North American EagleTM
Ladies and Gentlemen:
Friday was spent breaking down base camp. The WRS Cover-All shelter was taken down, frames disassembled, and all support equipment and tools were packed into trailer #2 for the trip back to Washington state the next day.
Per Wimmer was popular, so several team members had their pictures taken with him. Finally, with everything packed into the two trailers, the team is ready to head for town for the evening and home the next morning.
Three angles of the trailers and trucks ready to head out the next day. And finally, Ed’s summary of the week’s test session.
Black Rock Desert, July 5-11, 2009
The two NAETM trucks left Spanaway Airport about 10 PM Friday night, with Tom Pengelley driving NO.1 and Geno Sanfilipo and John Drury driving NO.2. The trip went pretty well with the exception of a flat tire on trailer NO.2 along the way. They pulled in to Bruno’s in Gerlach Saturday late afternoon. The rest of the team members traveled in pickup trucks, cars and commercial airlines, arriving late Saturday or during the day Sunday.
Sunday was partially wasted trying to find a good area on the Black Rock Desert to set up and find a track that was useable. After checking out various areas on the North end of the lakebed, we finally searched farther South and found some useable territory between the 3 mile and the 9 mile. We began setting up on Sunday afternoon, laying the base plates for the shelter and unloading some of the equipment. On Monday, with nearly all team members finally on site, we were able to get busy with the task of setting up the shelter and unloading the NAE. One small problem surfaced. Two law enforcement agents with the BLM arrived and noted to me that we were in violation of our BLM permit as we were not set up in the location we had described in our permit. I explained to them that I had called the BLM office to get approval to relocate to an alternate site, but there was no one at the BLM phone number so I left a message. My normal contact at BLM was on vacation and could not be contacted either. After some negotiating and a phone call to the Black Rock Regional Director, we were let off the hook and continued to set up camp.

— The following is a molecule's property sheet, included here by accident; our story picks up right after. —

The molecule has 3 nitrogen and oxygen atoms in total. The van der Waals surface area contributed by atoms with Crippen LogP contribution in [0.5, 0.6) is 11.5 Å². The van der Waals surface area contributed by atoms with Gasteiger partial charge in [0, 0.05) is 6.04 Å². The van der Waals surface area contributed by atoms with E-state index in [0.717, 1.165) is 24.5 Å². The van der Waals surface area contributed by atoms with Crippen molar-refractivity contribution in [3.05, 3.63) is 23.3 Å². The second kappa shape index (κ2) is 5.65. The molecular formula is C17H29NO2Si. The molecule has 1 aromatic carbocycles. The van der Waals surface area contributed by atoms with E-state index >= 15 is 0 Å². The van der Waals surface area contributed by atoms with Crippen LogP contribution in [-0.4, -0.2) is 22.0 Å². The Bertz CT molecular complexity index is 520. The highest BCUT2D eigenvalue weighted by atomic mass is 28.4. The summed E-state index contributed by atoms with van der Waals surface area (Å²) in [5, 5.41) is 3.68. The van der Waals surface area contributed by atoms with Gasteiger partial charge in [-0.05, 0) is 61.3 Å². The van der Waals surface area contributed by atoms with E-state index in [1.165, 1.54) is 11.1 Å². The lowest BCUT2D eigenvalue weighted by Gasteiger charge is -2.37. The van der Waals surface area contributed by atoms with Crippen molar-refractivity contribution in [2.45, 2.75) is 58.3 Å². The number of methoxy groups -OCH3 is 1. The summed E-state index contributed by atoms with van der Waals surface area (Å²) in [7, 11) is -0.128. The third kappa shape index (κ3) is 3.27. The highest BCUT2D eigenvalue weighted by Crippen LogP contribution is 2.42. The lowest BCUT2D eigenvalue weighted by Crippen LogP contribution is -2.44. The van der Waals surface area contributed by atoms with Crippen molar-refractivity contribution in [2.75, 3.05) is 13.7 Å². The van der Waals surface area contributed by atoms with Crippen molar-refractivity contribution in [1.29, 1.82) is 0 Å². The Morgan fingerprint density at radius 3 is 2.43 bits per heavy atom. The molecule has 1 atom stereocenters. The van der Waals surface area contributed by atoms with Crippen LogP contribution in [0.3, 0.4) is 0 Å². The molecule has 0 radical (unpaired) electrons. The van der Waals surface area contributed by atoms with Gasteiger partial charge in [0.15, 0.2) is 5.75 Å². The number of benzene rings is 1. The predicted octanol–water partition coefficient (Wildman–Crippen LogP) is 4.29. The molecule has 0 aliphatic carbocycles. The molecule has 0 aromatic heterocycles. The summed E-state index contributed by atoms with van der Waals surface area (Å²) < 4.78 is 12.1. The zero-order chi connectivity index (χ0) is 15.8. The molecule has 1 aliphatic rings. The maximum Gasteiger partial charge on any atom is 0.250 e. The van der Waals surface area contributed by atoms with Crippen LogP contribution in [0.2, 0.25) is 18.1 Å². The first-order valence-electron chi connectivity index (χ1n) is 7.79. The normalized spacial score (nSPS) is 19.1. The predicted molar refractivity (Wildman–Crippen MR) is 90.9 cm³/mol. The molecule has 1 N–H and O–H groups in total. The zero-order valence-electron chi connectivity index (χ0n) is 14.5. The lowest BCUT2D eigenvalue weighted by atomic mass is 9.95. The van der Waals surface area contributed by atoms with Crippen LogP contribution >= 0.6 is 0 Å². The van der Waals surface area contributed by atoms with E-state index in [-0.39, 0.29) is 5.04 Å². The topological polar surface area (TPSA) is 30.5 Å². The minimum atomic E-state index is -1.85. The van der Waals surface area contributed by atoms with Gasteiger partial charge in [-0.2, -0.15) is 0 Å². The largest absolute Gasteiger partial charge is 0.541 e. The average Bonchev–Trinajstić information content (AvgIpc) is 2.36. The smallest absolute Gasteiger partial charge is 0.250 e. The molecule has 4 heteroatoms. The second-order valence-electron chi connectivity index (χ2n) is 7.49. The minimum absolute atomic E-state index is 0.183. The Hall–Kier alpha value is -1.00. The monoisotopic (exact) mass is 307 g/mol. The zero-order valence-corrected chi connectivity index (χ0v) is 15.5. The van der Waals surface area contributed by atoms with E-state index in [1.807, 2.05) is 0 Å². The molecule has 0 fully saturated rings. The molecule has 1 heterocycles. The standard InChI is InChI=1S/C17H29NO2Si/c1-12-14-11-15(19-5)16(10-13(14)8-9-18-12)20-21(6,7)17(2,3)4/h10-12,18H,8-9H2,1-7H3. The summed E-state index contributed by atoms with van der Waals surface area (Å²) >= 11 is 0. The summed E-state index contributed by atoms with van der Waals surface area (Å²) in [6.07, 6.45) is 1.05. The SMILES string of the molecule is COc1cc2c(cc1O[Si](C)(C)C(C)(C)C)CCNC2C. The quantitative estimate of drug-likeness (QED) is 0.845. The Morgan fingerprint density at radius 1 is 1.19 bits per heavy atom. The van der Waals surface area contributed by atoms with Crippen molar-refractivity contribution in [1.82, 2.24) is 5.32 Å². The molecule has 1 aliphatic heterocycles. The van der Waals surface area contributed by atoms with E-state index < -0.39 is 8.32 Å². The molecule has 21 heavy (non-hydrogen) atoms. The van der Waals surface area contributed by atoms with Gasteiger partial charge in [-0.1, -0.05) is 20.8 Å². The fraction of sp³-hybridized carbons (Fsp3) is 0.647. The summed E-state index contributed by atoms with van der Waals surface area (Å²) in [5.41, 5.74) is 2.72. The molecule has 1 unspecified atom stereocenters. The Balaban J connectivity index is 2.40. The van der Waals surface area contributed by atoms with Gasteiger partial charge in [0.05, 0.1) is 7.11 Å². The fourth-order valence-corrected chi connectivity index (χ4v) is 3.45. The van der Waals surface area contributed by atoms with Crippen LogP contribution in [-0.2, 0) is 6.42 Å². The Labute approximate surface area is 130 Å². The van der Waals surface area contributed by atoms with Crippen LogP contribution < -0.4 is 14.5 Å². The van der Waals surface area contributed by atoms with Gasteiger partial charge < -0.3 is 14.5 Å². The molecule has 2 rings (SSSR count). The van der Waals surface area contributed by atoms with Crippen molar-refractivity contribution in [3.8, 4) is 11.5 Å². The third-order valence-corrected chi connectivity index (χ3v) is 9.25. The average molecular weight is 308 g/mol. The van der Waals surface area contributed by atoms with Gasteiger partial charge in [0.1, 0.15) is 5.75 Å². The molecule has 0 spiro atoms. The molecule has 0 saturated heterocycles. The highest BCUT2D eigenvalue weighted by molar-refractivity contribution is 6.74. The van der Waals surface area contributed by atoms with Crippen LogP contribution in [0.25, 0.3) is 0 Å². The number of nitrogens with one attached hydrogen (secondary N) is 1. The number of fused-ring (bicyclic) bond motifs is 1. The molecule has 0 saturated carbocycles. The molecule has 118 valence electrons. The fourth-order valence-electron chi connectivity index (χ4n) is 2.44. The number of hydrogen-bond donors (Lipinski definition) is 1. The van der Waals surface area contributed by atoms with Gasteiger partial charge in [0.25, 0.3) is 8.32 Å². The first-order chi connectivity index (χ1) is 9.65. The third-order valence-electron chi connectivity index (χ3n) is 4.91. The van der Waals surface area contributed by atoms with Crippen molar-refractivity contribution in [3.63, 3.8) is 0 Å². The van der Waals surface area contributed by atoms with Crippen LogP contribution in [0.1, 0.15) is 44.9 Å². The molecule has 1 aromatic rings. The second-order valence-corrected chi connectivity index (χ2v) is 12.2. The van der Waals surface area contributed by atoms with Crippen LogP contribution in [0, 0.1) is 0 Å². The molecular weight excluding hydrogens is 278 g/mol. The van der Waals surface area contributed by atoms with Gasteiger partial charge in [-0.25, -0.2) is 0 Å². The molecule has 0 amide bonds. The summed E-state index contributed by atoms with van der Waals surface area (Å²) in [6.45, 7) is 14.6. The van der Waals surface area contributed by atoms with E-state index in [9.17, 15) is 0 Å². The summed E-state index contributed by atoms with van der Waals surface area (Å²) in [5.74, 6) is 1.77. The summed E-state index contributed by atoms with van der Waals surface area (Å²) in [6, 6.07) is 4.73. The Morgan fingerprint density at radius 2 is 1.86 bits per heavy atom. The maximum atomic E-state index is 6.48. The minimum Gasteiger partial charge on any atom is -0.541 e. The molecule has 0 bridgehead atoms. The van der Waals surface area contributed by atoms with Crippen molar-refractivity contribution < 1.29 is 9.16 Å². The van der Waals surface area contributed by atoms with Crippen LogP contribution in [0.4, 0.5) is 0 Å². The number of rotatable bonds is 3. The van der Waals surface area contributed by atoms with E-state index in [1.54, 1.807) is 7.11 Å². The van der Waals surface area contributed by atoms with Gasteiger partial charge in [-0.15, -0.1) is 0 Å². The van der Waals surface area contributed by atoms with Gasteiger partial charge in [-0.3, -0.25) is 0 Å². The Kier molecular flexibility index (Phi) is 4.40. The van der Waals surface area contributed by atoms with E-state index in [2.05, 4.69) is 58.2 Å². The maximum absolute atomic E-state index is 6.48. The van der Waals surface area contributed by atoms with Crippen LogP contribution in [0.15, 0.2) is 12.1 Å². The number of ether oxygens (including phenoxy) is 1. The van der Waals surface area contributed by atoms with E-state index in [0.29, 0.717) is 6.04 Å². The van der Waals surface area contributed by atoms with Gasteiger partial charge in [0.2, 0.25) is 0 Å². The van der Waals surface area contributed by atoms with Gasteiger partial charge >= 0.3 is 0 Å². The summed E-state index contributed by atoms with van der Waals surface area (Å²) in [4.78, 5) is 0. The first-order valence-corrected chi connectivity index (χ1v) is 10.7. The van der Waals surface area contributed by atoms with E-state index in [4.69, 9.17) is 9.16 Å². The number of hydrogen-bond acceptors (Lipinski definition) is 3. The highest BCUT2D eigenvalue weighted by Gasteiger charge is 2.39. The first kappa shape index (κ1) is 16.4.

We were able to find a reasonably good stretch of desert, but it needed much work, so we used the trucks with their trailers attached to drive the length of the track, side by side, to pack the surface. After several trips up and back then dragging the track with a 20 foot beam, we felt we had a good 3.5 miles we could use for a run.
Tuesday, we fueled the NAETM, loaded the parachutes and lined up the Eagle for a test run. We did have a hold for a few minutes when we discovered a solder connection had failed at the intercom plug base inside the electronics bay. The connection was repaired and we continued with engine startup. I accelerated the Eagle at 90 percent to get it rolling. I took it up to 100 percent from the 1/4 mile to the 1 mile then backed off to 90 percent. The track was much rougher than expected, but we were able to get a run to the 3.5 mile. No parachute was required and stopping was through speed brakes and magnetic brakes.
Wednesday, we were fueled up from the evening before, the parachutes were packed and the Eagle was ready for an early run. This time we had the high speed parachute ready for a test. The track we used the day before was determined to be too rough so we moved over about 50 yards and used a roadway that had been packed down from traffic that paralleled the track we used before. I began this run a little more aggressively in an attempt to get early speed, throttling to 100 percent early. At about the one mile was a really soft spot that threw the Eagle off track to the left. I gave it full right stick but with the limited steering radius, it wasn’t coming back on track as quickly as I desired so I kicked in some right rudder. This action engaged the right magnetic brake and with steering and right brake, the Eagle came back onto the track and I continued on. At the 3 mile I fired off the high speed parachute. It deployed as planned and worked perfectly.